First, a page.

The Mountain Pointe spring football session came to an end with coach Norris Vaughan and his staff talking to each player about what role they were expected to have in the fall and what needed to be done between now and then.
With Vaughan's communication style the conversations are probably pretty direct and leave no doubt as to where anyone stands.
The one unit that is most prepared for next season is probably the offensive line. There is a good mix of returning starters, new faces, plenty of size and chemistry.
"The offensive line is the foundation of an offense," Vaughan said. "Nowadays with the spread offense maybe some people don't see it that way, but in our system, the way we like to run the ball, it is."
The excitement about the unit in part stems from last season's struggles up front. There was a time in mid-season that the Pride had to use a different line every week because of injuries and discipline problems. It gave experience to players who might not have seen the field otherwise.
The holdovers are junior Bryce Hurd, junior Raynon Blackshire, junior Kyle Luis, junior R.J. Hollis and freshman Natrell Curtis.
Last year, Hurd played part of the year out of position, Blackshire was the center, Luis was the utility guy filling in wherever they needed him, Hollis was an in-season transfer from Desert Vista, who found the field late in the season, and Curtis showed promise before a knee injury ended his year.
During the spring Hurd was back to his natural position at center, Blackshire was a backup as he will be featured on defense, Luis appears to be a utility-type guy while Hollis, at tackle, and Curtis, at guard, make up the right side of the line.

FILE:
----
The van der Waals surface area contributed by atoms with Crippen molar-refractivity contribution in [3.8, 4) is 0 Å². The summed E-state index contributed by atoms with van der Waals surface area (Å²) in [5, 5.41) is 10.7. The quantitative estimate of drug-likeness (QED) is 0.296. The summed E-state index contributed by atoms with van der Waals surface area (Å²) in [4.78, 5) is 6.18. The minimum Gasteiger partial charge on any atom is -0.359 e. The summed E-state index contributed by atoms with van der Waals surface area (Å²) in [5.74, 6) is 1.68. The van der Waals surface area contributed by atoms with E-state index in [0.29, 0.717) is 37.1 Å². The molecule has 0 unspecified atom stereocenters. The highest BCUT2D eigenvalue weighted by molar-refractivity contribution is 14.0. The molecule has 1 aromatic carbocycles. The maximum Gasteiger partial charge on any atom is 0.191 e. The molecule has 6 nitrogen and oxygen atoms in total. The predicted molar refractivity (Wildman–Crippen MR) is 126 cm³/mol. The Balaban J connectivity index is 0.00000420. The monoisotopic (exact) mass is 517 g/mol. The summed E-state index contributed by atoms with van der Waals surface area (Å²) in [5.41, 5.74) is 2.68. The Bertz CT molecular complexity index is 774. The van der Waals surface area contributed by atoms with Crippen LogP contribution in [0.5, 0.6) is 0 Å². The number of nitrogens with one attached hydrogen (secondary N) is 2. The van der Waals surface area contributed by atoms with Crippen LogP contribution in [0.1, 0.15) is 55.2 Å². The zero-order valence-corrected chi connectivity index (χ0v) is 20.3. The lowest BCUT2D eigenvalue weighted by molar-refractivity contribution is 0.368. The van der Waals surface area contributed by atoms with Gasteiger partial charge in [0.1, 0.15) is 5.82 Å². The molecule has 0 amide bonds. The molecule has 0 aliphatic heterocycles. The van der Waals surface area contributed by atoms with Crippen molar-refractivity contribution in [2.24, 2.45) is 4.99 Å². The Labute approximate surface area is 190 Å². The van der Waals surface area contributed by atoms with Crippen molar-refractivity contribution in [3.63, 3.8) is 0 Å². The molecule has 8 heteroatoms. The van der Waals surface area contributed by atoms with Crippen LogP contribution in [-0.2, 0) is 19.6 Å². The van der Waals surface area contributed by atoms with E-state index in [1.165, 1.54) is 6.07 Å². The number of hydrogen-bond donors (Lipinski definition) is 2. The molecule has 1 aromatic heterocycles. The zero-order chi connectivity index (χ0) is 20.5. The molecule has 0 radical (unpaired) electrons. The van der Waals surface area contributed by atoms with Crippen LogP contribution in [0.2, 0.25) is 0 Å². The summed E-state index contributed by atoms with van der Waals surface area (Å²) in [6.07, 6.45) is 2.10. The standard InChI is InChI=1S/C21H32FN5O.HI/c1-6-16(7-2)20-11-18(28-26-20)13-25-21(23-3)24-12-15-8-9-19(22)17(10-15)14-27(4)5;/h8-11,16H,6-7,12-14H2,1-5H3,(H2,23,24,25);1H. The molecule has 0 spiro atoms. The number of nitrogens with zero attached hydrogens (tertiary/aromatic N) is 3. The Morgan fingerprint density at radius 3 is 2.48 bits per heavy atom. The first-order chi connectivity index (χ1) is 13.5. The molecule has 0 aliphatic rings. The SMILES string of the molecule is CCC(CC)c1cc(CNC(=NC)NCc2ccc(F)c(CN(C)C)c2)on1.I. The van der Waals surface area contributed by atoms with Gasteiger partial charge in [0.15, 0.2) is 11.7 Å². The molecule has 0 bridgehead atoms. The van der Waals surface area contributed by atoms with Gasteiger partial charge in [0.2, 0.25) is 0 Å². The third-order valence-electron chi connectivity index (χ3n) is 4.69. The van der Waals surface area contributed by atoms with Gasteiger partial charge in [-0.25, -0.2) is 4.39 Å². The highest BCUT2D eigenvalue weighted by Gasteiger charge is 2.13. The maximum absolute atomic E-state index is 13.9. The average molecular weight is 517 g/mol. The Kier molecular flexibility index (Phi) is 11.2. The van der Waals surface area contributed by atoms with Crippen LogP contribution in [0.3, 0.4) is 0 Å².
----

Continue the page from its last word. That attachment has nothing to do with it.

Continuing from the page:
The left side of the line should feature Jacob "Binky" Davis at guard and sophomore Kenny Lacey at tackle. Both players transferred as Davis came from Laveen Betty H. Fairfax and Lacey came from Laveen Cesar Chavez.
Depth comes from sophomores Logan Huber and Logan Lederhos.
"We have a great chemistry," said Hollis, who played both ways toward the end of last season as the Pride made a run to the state semifinals. "That was the most important thing this spring. We work well together and built a little family."
The projected starting five could be one of the biggest around as Lacey is 6-foot-4, 245 pounds; Hollis is 6-4, 280; Hurd is 6-4, 255; Curtis is 6-2, 295; and Davis is 6-1, 300.
Vaughan was pleased with their work and said Hollis and Hurd developed into leaders the unit needed.
"They had tremendous springs and getting a lot of (college) looks," he said. "I expect they will get a lot of college offers."
Those types of decisions will come in time. Right now, as the team heads into 7-on-7 passing tournaments and offseason workouts, what matters is the team's confidence after it lost quarterback Kyle Faunce because his father took a job in Indiana.
Quarterbacks Caleb Buck, a sophomore who started at JV last season, and junior Dillan Johnson, a running back getting his first reps at QB, did enough to calm any fear, but really with the talent on the line the Pride offense is going to be healthy no matter who is going to be behind center.
"We know what we can do and how important that is going to be for our success," Hurd said. "I think when everything got bad (with Faunce's departure) everyone looked to us (for stability) because they knew we'd be strong."
One of the football axioms is that it all starts in the trenches, and it was pretty clear after three weeks of spring ball that Mountain Pointe is ready to go to work in that area.
"This is the best offensive line we've had," Vaughan said. "Raynon Blackshire was All (East Valley)-Region and we are looking at him to be a backup. We think we can be pretty darn good along the line."
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